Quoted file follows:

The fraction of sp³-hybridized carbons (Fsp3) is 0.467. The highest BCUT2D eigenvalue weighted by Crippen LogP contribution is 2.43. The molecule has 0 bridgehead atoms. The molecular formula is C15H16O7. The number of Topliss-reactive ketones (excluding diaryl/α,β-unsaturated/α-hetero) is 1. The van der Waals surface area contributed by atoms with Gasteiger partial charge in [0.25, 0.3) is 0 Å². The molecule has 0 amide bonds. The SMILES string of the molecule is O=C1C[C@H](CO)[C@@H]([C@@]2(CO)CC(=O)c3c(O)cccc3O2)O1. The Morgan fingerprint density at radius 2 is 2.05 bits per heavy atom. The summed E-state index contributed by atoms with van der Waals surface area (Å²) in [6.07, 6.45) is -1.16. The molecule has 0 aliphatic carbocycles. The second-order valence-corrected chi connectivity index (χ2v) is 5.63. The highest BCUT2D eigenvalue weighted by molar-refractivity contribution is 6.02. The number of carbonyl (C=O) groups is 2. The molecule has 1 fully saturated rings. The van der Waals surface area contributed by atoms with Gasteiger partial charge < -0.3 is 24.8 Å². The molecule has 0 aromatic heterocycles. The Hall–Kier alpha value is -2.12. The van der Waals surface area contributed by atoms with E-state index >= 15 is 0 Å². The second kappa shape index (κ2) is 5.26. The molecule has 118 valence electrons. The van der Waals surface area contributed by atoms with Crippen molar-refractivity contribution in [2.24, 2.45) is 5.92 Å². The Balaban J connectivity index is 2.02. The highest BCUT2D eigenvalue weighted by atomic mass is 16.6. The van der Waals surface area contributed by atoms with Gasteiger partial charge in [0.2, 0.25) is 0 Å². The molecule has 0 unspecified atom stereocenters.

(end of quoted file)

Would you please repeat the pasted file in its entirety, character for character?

The fraction of sp³-hybridized carbons (Fsp3) is 0.467. The highest BCUT2D eigenvalue weighted by Crippen LogP contribution is 2.43. The molecule has 0 bridgehead atoms. The molecular formula is C15H16O7. The number of Topliss-reactive ketones (excluding diaryl/α,β-unsaturated/α-hetero) is 1. The van der Waals surface area contributed by atoms with Gasteiger partial charge in [0.25, 0.3) is 0 Å². The molecule has 0 amide bonds. The SMILES string of the molecule is O=C1C[C@H](CO)[C@@H]([C@@]2(CO)CC(=O)c3c(O)cccc3O2)O1. The Morgan fingerprint density at radius 2 is 2.05 bits per heavy atom. The summed E-state index contributed by atoms with van der Waals surface area (Å²) in [6.07, 6.45) is -1.16. The molecule has 0 aliphatic carbocycles. The second-order valence-corrected chi connectivity index (χ2v) is 5.63. The highest BCUT2D eigenvalue weighted by molar-refractivity contribution is 6.02. The number of carbonyl (C=O) groups is 2. The molecule has 1 fully saturated rings. The van der Waals surface area contributed by atoms with Gasteiger partial charge < -0.3 is 24.8 Å². The molecule has 0 aromatic heterocycles. The Hall–Kier alpha value is -2.12. The van der Waals surface area contributed by atoms with E-state index >= 15 is 0 Å². The second kappa shape index (κ2) is 5.26. The molecule has 118 valence electrons. The van der Waals surface area contributed by atoms with Crippen molar-refractivity contribution in [2.24, 2.45) is 5.92 Å². The Balaban J connectivity index is 2.02. The highest BCUT2D eigenvalue weighted by atomic mass is 16.6. The van der Waals surface area contributed by atoms with Gasteiger partial charge in [0.2, 0.25) is 0 Å². The molecule has 0 unspecified atom stereocenters.